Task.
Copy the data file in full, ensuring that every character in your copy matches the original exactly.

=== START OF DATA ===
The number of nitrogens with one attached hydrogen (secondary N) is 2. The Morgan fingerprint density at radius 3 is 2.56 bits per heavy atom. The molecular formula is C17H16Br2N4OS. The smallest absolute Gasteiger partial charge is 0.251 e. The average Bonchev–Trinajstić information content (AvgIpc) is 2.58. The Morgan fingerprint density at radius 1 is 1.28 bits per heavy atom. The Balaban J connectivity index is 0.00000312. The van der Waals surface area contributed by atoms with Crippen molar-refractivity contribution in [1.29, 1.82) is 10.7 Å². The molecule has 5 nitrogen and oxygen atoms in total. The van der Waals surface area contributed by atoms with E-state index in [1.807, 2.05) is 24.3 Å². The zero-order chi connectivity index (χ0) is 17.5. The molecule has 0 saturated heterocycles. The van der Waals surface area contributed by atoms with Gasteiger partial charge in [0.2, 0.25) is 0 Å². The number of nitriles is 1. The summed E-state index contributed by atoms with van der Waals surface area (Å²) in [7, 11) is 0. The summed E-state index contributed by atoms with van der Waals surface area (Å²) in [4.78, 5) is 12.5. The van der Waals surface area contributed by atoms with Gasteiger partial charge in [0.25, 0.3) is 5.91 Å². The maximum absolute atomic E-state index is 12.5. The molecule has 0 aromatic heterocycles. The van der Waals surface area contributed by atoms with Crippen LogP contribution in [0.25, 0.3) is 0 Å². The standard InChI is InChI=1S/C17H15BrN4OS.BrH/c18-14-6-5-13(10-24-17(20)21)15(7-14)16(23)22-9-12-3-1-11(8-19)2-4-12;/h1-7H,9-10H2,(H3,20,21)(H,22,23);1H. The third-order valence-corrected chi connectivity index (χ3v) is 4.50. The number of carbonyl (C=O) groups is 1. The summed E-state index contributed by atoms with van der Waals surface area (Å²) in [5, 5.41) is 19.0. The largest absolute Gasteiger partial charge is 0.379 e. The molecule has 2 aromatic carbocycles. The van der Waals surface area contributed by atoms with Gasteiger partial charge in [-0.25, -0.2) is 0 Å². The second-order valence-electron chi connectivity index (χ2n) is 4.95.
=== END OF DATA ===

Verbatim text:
The number of nitrogens with one attached hydrogen (secondary N) is 2. The Morgan fingerprint density at radius 3 is 2.56 bits per heavy atom. The molecular formula is C17H16Br2N4OS. The smallest absolute Gasteiger partial charge is 0.251 e. The average Bonchev–Trinajstić information content (AvgIpc) is 2.58. The Morgan fingerprint density at radius 1 is 1.28 bits per heavy atom. The Balaban J connectivity index is 0.00000312. The van der Waals surface area contributed by atoms with Crippen molar-refractivity contribution in [1.29, 1.82) is 10.7 Å². The molecule has 5 nitrogen and oxygen atoms in total. The van der Waals surface area contributed by atoms with E-state index in [1.807, 2.05) is 24.3 Å². The zero-order chi connectivity index (χ0) is 17.5. The molecule has 0 saturated heterocycles. The van der Waals surface area contributed by atoms with Gasteiger partial charge in [0.2, 0.25) is 0 Å². The number of nitriles is 1. The summed E-state index contributed by atoms with van der Waals surface area (Å²) in [7, 11) is 0. The summed E-state index contributed by atoms with van der Waals surface area (Å²) in [4.78, 5) is 12.5. The van der Waals surface area contributed by atoms with Gasteiger partial charge in [0.25, 0.3) is 5.91 Å². The maximum absolute atomic E-state index is 12.5. The molecule has 0 aromatic heterocycles. The van der Waals surface area contributed by atoms with Crippen LogP contribution in [0.25, 0.3) is 0 Å². The standard InChI is InChI=1S/C17H15BrN4OS.BrH/c18-14-6-5-13(10-24-17(20)21)15(7-14)16(23)22-9-12-3-1-11(8-19)2-4-12;/h1-7H,9-10H2,(H3,20,21)(H,22,23);1H. The third-order valence-corrected chi connectivity index (χ3v) is 4.50. The number of carbonyl (C=O) groups is 1. The summed E-state index contributed by atoms with van der Waals surface area (Å²) in [5, 5.41) is 19.0. The largest absolute Gasteiger partial charge is 0.379 e. The molecule has 2 aromatic carbocycles. The van der Waals surface area contributed by atoms with Gasteiger partial charge in [-0.25, -0.2) is 0 Å². The second-order valence-electron chi connectivity index (χ2n) is 4.95.